IT & Network Infrastructure : IBM 'Stratus' Supercomputer Is NOAA's Newest Storm Chaser

 
 
By Jeffrey Burt  |  Posted 2009-09-09 Email Print this article Print
 
 
 
 
 
 
 
 
The National Oceanic and Atmospheric Administration has completed the installation of its latest supercomputers, which will be used to help in forecasting weather and climate changes. The massive "Stratus" supercomputer and its backup, "Cirrus," will enable researchers to run more complex models in hopes of improving weather forecasting. NOAA also hopes to be able to increase the lead times for warnings about severe weather, such as hurricanes, tornadoes, wildfires, floods and winter storms, as well as air quality alerts. The supercomputers are based on IBM's Power 575 systems and are four times faster than the previous supercomputers NOAA was using. Stratus will be able to reach 69.7 teraflops, or trillions of calculations per second, enough to make it the 56th fastest system in the world, according to the Top500 list of the fastest supercomputers issued in June. Stratus will have billion of bytes of weather observations—such as temperatures, wind speed, precipitation and atmospheric pressure—fed into it each day.By Jeffrey Burt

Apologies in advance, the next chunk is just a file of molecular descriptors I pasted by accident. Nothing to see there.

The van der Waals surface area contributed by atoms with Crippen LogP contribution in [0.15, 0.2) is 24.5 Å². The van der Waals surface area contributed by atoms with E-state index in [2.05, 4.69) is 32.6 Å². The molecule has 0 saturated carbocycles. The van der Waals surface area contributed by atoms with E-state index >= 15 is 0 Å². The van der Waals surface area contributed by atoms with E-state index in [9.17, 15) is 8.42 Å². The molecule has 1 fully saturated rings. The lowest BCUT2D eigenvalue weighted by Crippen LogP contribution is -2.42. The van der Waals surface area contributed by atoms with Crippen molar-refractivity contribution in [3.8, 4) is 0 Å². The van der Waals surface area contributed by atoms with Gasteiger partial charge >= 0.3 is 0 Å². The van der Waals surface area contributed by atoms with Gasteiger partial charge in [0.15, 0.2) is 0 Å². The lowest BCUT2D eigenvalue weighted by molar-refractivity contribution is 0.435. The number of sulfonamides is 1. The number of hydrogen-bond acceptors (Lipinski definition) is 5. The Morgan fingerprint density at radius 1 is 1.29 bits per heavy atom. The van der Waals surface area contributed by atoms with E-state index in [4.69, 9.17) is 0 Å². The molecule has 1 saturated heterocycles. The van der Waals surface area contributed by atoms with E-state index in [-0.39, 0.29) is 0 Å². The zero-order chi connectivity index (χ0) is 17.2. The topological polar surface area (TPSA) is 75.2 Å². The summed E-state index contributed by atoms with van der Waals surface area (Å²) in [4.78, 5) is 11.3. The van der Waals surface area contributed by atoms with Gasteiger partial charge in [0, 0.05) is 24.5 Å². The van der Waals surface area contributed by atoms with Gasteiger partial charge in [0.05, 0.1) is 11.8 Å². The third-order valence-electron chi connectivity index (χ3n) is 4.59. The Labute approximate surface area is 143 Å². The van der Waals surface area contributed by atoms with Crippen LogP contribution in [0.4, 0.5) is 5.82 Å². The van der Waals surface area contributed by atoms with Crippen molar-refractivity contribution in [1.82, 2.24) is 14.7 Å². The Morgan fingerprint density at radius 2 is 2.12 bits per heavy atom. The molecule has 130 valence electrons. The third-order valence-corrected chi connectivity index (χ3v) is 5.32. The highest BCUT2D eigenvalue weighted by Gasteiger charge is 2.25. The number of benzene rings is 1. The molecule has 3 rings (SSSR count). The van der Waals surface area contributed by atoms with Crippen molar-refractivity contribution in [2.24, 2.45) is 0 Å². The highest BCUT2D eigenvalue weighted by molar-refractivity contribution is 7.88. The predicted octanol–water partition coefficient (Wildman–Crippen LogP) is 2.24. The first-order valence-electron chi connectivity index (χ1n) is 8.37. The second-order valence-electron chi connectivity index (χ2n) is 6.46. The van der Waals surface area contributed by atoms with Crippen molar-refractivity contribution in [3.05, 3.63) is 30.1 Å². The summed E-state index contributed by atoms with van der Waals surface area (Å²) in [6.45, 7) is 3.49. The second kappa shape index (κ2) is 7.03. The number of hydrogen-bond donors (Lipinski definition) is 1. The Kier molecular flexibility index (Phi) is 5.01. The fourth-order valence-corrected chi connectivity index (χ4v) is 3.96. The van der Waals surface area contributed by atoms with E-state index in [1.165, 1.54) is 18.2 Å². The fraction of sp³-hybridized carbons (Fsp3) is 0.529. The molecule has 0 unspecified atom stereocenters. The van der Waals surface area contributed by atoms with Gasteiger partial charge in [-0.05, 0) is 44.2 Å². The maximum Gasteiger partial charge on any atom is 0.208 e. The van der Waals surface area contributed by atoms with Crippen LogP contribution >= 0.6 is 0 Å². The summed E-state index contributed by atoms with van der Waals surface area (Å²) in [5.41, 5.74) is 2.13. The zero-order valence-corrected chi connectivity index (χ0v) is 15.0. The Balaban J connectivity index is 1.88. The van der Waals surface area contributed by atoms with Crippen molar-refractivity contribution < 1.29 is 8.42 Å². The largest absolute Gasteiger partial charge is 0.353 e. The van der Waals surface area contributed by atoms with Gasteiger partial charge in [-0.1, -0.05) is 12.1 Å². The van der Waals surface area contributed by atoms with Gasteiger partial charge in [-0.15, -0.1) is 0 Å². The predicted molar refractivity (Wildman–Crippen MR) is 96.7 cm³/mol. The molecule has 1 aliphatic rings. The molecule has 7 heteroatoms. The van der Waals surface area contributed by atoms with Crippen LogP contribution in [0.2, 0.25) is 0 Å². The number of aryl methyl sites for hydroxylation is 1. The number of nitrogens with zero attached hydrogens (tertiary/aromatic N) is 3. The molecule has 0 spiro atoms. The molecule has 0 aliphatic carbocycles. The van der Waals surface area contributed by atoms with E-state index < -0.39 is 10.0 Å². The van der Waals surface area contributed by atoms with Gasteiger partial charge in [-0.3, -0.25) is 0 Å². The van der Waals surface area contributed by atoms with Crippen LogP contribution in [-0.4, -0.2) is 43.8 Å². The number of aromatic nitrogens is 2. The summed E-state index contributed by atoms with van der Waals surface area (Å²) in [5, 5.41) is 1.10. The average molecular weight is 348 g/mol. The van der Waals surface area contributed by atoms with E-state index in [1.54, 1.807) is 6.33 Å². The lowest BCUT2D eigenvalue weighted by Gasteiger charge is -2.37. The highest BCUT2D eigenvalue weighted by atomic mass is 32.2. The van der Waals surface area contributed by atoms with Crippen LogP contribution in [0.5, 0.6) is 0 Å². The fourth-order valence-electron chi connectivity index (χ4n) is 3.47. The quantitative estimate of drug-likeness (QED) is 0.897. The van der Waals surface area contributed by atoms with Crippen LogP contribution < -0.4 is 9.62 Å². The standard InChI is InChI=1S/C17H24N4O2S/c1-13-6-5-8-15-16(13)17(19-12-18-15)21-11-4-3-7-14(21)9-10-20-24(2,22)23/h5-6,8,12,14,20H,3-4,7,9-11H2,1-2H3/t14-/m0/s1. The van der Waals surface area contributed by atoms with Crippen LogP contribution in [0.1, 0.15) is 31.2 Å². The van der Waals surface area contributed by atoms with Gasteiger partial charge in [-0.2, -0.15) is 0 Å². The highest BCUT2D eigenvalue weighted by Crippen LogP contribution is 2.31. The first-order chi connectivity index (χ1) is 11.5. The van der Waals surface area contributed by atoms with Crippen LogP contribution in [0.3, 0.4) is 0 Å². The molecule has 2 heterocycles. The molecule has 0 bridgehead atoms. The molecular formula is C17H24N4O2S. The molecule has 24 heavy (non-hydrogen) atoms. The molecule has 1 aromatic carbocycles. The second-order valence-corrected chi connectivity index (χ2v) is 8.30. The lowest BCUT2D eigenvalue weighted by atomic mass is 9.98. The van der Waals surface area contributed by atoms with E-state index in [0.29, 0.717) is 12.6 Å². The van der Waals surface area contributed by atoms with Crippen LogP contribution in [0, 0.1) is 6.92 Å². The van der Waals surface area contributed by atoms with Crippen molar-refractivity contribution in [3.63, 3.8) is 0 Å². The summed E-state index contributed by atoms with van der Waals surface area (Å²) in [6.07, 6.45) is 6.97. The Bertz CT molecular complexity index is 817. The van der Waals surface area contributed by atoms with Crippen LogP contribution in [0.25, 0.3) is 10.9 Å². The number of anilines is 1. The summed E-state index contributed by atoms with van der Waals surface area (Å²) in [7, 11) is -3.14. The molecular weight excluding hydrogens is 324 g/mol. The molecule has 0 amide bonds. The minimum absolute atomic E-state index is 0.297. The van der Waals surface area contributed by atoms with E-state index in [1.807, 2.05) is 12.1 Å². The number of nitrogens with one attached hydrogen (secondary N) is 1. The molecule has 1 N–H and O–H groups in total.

IBM 'Stratus' Supercomputer Is NOAA's Newest Storm Chaser

 
IBM 'Stratus' Supercomputer Is NOAA's Newest Storm Chaser
 
 
 
 
 
 
 
 
 
 
 

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